The pivotal discovery of dopamine as a neurotransmitter in 1957 opened an entire field of basic and translational neuroscience to follow. Decades of brain research have revealed that dopamine signals in the brain via five distinct G protein-coupled receptors with important physiological functions in movement control, memory, attention, motivation, and reward. The dopamine hypothesis of addiction proposes that activation of dopamine neurotransmission is a critical mechanism underlying substance abuse and suggests pharmacologically modulating dopamine receptors with agonists or antagonists may prove therapeutic for treating various substance use disorders. In this chapter, a detailed review of the five dopamine receptors and their signaling and physiology is presented along with evidence that specific dopamine receptors control brain reward systems and behavioral responsiveness to drugs of abuse. Dopamine receptor ligands are also reviewed including structures, pharmacology, selective agonists, biased agonists, antagonists, and allosteric modulators. Activities of several dopamine receptor targeted drugs in preclinical studies and clinical trials are discussed, as are innovative approaches used to pharmacologically modulate the dopamine receptors.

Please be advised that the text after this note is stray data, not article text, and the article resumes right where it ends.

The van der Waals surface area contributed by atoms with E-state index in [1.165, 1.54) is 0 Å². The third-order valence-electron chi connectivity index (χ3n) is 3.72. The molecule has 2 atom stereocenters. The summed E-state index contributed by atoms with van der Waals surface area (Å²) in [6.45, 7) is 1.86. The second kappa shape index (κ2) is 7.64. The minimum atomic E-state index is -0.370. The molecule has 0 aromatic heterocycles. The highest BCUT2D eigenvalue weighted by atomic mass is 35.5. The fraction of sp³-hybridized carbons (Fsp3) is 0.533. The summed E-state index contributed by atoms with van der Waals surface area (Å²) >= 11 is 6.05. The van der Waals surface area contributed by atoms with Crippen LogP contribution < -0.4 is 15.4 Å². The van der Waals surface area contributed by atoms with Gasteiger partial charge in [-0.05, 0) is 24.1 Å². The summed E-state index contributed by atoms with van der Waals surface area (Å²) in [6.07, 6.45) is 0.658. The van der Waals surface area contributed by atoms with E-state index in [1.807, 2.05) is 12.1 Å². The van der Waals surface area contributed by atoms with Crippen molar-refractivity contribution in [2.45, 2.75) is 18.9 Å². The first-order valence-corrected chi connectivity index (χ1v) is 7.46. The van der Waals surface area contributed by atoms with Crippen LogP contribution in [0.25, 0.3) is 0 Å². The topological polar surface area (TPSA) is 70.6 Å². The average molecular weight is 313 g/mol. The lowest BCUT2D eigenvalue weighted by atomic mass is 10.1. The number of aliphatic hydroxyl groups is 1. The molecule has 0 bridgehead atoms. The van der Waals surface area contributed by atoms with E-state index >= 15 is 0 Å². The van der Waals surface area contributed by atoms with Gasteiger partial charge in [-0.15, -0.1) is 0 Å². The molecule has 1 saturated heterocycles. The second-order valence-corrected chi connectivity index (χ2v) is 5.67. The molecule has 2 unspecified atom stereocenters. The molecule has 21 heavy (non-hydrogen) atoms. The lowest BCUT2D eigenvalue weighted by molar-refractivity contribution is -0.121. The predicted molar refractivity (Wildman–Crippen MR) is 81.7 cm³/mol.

|Original language||English (US)|
|Place of Publication||United States|
|Publisher||John Wiley and Sons|
|Number of pages||54|
|State||Published - Sep 16 2022|